The number of children in foster care in Ohio is growing, and parental drug abuse increasingly is cited as why children are removed from their homes, according to state data.
In the last two years, foster children whose removal primarily was attributed to parental drug use has increased by 31 percent. And the actual number of child removals related to drug abuse is believed to be much higher than the state’s data.
Typically, between 62 and 85 percent of children in foster care have been exposed to substance abuse in their home, said Helen Jones-Kelley, executive director of the Alcohol, Drug Addiction and Mental Health Services Board for Montgomery County.
And the state’s deadly heroin epidemic undoubtedly is exposing many children to unhealthy conditions.
Addicted parents often are too busy getting high or trying to score drugs to meet the physical and emotional needs of their offspring, experts said. Children of addicts can end up malnourished, physically abused and traumatized.
“Think about what happens to families: Marriages break up, families find themselves destitute financially, there is no food on the table and they end up getting evicted,” said Jones-Kelley, who for 12 years was the executive director of the Montgomery County Children Services. “Once your brain is addicted, it’s hard to see all of the fallout.”
Children are removed from their homes and placed in temporary foster care when their living situations are deemed unsafe by child protective services workers.
Last year, about 13,054 children were in Ohio’s foster care system, which was up 2 percent from 2013 and 5 percent from 2012, according to data from the Ohio Department of Job and Family Services.
Officials said drug abuse is fueling some of the increase in the foster child population.
Last year, there were 1,580 foster children who were removed from their homes primarily because of parental drug abuse, the state data show. That was 374 children more than in 2012.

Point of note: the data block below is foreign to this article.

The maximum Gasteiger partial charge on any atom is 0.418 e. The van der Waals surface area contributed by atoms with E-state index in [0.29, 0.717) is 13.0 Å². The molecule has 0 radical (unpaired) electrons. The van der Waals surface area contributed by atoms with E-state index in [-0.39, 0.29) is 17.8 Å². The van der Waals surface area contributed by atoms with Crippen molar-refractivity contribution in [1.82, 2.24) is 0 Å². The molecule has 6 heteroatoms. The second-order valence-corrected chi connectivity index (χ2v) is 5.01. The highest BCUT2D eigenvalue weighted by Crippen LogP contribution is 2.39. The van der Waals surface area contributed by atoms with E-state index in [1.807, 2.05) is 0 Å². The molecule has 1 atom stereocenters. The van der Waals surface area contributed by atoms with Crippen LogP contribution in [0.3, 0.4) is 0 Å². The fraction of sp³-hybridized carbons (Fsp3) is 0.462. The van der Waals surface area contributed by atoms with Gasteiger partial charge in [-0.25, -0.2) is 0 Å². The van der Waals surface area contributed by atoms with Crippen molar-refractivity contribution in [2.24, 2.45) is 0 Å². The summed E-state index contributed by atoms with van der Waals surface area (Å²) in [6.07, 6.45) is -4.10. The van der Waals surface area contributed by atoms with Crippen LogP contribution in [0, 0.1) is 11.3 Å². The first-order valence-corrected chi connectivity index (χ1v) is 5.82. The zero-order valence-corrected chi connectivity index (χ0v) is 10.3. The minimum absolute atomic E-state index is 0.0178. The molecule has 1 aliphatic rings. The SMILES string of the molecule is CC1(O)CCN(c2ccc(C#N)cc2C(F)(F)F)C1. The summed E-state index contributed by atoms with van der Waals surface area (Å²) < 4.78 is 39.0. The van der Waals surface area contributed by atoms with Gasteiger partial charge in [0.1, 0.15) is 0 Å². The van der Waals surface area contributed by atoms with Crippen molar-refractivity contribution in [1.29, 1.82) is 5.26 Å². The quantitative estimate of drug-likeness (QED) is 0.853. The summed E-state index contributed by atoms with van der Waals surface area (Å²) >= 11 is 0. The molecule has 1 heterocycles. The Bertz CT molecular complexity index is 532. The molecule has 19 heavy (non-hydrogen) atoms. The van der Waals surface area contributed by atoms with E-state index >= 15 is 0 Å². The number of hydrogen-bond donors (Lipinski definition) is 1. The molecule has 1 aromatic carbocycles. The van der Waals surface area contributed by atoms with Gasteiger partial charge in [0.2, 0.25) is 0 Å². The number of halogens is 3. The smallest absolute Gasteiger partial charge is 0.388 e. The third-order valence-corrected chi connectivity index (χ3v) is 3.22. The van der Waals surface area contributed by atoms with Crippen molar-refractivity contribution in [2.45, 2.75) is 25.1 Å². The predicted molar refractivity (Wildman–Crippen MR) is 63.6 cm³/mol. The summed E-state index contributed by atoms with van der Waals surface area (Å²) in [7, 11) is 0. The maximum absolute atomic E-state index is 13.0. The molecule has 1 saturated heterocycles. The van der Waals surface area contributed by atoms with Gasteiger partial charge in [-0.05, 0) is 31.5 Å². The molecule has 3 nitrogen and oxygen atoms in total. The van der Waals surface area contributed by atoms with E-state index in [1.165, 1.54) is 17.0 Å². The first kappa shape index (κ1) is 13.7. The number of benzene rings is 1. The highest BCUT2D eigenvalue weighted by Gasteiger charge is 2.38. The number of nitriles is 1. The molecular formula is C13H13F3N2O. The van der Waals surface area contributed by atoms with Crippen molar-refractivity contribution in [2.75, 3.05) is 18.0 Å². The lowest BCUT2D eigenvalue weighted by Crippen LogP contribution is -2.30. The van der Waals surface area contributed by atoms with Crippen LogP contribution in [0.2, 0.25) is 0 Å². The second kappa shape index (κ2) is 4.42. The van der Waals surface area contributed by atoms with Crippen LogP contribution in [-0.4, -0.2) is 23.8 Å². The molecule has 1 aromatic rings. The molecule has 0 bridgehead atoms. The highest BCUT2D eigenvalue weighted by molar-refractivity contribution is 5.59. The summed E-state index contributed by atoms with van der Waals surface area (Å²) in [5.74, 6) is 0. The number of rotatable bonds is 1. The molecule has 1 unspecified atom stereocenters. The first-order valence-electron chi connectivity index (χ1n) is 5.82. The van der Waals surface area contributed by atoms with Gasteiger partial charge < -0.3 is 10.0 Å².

Last year, about one-quarter of foster children in Greene and Warren counties were removed from their homes primarily because of parental drug use, the state’s data show. Statewide, about 12 percent of foster care admissions fell into this category.
Substance abuse can lead to neglect, unsafe living conditions, a lack of supervision, domestic violence and physical abuse, Beth Rubin, the director of the Greene County Department of Job and Family Services.
“We have seen an increase in cases that involve drug (and) alcohol abuse,” she said. But a “case is rarely solely about drug (and) alcohol abuse, as many factors typically coincide to bring our attention to a situation.”
And the actual number of foster care admissions related to parental drug abuse undoubtedly is higher than the state’s numbers.
Last year, less than 1 percent of children in foster care in Montgomery County were listed as being removed from their homes because of parental drug abuse.
But that is clearly not accurate and the actual removals owing to drug abuse is much higher, said Kevin Lavoie, spokesman with Montgomery County Job and Family Services.